‘Big Hero 6': A lovable robot saves the day, reviews say

Big Hero 6
A scene from “Big Hero 6.”

Disney’s “Big Hero 6" is a mash-up in more ways than one. It’s part superhero movie, based on an obscure Marvel comic, and part family-friendly animated tale. The visuals combine old-school style and sleek anime influences while the setting is a portmanteau metropolis appropriately named Sanfransokyo.

According to movie critics, some of those juxtapositions are more successful than others, but on the whole “Big Hero 6" is an inventive, entertaining yarn that benefits from the considerable charms of an inflatable robot named Baymax (voiced by Scott Adsit).

The Times’ Betsy Sharkey describes the character as a “towering, huggable, robotic bag of air and brains [who] steals the show and probably seals a franchise. He also “represents another interesting evolution in the kind of animation we can expect from Disney.”

Sharkey says that directors Don Hall and Chris Williams “create a smart, forward-thinking and yet emotionally old-fashioned world” in a film that’s “a little edgier, its humor a little grittier and its sensibility very 21st century, setting it on a different path than the studio’s classic fairy tale staples.” Amid all that, Baymax’s “sweet puffery keeps ‘Big Hero 6' afloat as it plows into the relatively typical terrain of superhero-villain battles fought with the fate of the world hanging by a thread.”


USA Today’s Claudia Puig agrees that Baymax is an “irresistible blobby hero” and adds, “It’s hard not to love the movie he stars in, too. With its appealing array of nerdy characters, inventive architecture and striking cross-cultural production design, ‘Hero’ is a vibrant romp.”

The movie “strikes just the right notes for a kid-friendly superhero adventure,” Puig says, and Sanfransokyo’s “beautifully rendered blend of cultures is nothing short of enchanting, recalling the work of Japanese master animator Hayao Miyazaki.” In the minus column, “Some action scenes grow excessive,” and there’s “an ill-considered plot twist.”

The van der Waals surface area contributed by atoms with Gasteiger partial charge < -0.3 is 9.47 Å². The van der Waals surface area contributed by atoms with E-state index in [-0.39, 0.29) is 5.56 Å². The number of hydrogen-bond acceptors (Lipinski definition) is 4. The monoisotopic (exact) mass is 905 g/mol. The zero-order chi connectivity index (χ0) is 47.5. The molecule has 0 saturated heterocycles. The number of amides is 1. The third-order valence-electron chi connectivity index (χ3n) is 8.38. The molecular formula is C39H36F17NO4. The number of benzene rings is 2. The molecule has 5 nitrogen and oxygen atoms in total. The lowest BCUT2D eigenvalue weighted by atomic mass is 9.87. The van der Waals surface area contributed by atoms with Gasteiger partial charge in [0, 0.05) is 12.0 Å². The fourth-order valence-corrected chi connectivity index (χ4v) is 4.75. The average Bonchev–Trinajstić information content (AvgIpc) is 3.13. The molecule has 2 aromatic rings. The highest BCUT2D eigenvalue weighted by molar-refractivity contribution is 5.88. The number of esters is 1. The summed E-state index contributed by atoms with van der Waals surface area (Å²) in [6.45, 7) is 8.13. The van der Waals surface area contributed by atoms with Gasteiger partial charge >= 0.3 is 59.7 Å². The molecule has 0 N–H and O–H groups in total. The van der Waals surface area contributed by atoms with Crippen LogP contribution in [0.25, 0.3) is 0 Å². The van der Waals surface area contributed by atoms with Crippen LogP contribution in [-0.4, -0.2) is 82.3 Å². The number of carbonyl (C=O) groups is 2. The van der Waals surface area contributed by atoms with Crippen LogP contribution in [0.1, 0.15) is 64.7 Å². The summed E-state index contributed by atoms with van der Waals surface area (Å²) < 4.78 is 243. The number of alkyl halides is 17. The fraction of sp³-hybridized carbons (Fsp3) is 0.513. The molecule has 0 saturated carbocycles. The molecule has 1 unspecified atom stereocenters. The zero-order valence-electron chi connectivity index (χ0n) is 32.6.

In another positive review, the Washington Post’s Michael O’Sullivan writes, “Though loosely based on an obscure, out-of-print series of comics … ‘Big Hero 6' is fresh and inventive enough in every important way — visuals, storytelling and, most significantly, in terms of character — to satisfy even the most jaded animation fan.”

Even though it’s got “a rusty plot straight out of ‘Scooby-Doo,’” he continues, the film “chugs along like a well-oiled machine, thanks mainly to the charm and character — yes, character — of Baymax.”


The New York Times’ Manohla Dargis doesn’t quite agree: She concedes that “Big Hero 6" delivers a “bright, visually sumptuous 3-D computer-animated feature that gives you a bit of an emotional workout.” And yet, “It’s too bad that in making its first movie based on a Marvel comic Disney didn’t decide to take a real leap into the future, say, by making Hiro [the main character] a girl or ditching some of the cliches, like the blowout finale, that make so many superhero movies feel so drearily similar.”

The San Francisco Chronicle’s Mick LaSalle calls “Big Hero 6" an “intelligent and artful creation” as well as “a funny movie, and not in that forced way of older animated films, with a few jokes aimed over the head of the kiddies just to make the ordeal tolerable for adults. The humor here works for all ages.” That said, the film “begins to drag after about an hour, and though it’s too witty and well made to become tiresome, nobody who sees it will wish it were longer. A 10-minute trim — with a scissors, not a meat ax — would take this movie up a level.”

The Associated Press’ Jake Coyle also says the movie starts strongly — but then it gets lost into action territory. He writes, “So buoyant is the first half of ‘Big Hero 6' and so colorful is its bright, Japanese anime-inspired palette, that the film’s slide into familiar comic book-movie ruts comes as a disappointment. Could it not have stayed in its rich robotics world as a high-tech high-school tale? Are such Earth-bound stories no longer possible for big-studio animation? Can’t a kid grow up without flying up?”

The movie, Coyle says “is a fine blend of sweetness and spectacle, East and West. The meeting of Disney and Marvel sensibilities, though, is a more mixed union.”

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